I attempted to find others, besides myself and Simeone, who have been fired for their involvement with the Occupy movement, but wasn't able to find anyone who wanted to go on the record about it—though I did get a prompt response from Occupy Wall Street's media desk, and an e-mail from someone in Mobile, Alabama saying "Occupy Wall Street folks don't have jobs, if they did they would not be there in the middle of the work week," further proof of the national confusion over who Occupiers are.First, it was ridiculous comments from the confused and the disingenuous who referred to OWS as, to paraphrase, "bongo playing hippies." Then the feigned ignorance: "What do they want?" Now it's slowly becoming mainstream, which either means it will become boring and marginalized and news coverage will just go away, or the outrage over Global Corporate Fascist America and our emerging third world status, along with police brutality, will seep into the mainstream, forcing everyone to take a side and make a stand.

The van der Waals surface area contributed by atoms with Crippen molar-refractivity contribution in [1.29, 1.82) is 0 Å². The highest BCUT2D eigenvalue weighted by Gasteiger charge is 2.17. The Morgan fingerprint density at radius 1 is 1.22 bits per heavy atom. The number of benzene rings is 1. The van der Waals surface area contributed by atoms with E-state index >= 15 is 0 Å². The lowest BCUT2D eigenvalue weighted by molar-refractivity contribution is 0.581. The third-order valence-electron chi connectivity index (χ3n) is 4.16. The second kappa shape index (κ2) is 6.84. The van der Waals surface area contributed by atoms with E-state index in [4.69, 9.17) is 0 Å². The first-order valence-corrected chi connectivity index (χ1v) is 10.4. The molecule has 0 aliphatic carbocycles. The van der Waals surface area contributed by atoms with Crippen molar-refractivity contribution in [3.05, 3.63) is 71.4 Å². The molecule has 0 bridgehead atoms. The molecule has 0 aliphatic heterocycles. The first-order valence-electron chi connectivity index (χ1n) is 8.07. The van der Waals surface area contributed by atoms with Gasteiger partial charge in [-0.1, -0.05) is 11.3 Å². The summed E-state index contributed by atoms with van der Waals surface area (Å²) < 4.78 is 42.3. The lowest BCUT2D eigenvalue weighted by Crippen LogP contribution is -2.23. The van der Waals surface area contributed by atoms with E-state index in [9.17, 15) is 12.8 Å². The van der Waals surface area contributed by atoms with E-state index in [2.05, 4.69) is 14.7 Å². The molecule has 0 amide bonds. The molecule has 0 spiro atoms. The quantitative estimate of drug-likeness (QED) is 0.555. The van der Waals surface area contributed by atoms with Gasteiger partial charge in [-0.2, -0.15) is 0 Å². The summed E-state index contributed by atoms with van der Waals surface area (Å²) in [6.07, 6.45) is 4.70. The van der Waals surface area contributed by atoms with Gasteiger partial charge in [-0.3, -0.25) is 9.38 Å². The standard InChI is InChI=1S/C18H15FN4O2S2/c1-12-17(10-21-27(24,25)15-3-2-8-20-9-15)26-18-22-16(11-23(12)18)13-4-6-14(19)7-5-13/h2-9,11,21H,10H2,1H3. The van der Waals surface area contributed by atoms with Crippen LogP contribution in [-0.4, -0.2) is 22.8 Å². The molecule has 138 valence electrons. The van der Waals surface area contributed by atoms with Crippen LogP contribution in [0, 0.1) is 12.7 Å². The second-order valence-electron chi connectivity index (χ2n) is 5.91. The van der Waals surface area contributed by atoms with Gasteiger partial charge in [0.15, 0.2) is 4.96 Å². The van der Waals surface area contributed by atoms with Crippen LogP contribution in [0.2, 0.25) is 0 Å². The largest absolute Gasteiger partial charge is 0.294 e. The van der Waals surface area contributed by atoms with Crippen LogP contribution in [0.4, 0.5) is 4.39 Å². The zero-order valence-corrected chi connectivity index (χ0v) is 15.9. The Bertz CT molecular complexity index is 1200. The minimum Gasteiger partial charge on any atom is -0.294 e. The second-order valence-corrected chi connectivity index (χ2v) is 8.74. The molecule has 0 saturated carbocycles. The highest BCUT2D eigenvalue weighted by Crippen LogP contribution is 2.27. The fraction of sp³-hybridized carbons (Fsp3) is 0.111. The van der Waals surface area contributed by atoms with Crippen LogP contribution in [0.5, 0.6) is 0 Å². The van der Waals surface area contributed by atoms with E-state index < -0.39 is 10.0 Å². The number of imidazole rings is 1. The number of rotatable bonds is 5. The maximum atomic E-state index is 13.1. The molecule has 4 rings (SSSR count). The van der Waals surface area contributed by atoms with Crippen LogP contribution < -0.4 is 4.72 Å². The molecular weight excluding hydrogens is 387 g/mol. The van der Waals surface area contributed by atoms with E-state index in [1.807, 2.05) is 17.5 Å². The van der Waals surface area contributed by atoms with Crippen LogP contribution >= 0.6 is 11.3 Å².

These are issues that will become ingrained in the movement as it evolves, and that potential protesters and their employers will need to face as Occupy becomes "mainstreamed," as Katha Pollitt called it in the Nation last week. Pollitt pointed out that, just a few weeks ago the few media outlets acknowledging Occupy mostly saw it as a rag-tag collection of hippies. Now, Fed Chairman Ben Bernanke is saying he "can't blame" protesters for being angry, and Suze Orman is challenging its detractors, saying "to deride the movement because it has yet to formulate a well-delineated platform says plenty more about the critics than the protesters."
Sunday, October 30, 2011
How Occupy Wall Street Cost Me My Job
Another journalist, Caitlin Curran, fired for her participation in OWS. How Occupy Wall Street Cost Me My Job (thanks to Mystic Politics for link.)Interesting what Curran points out about OWS becoming "mainstream":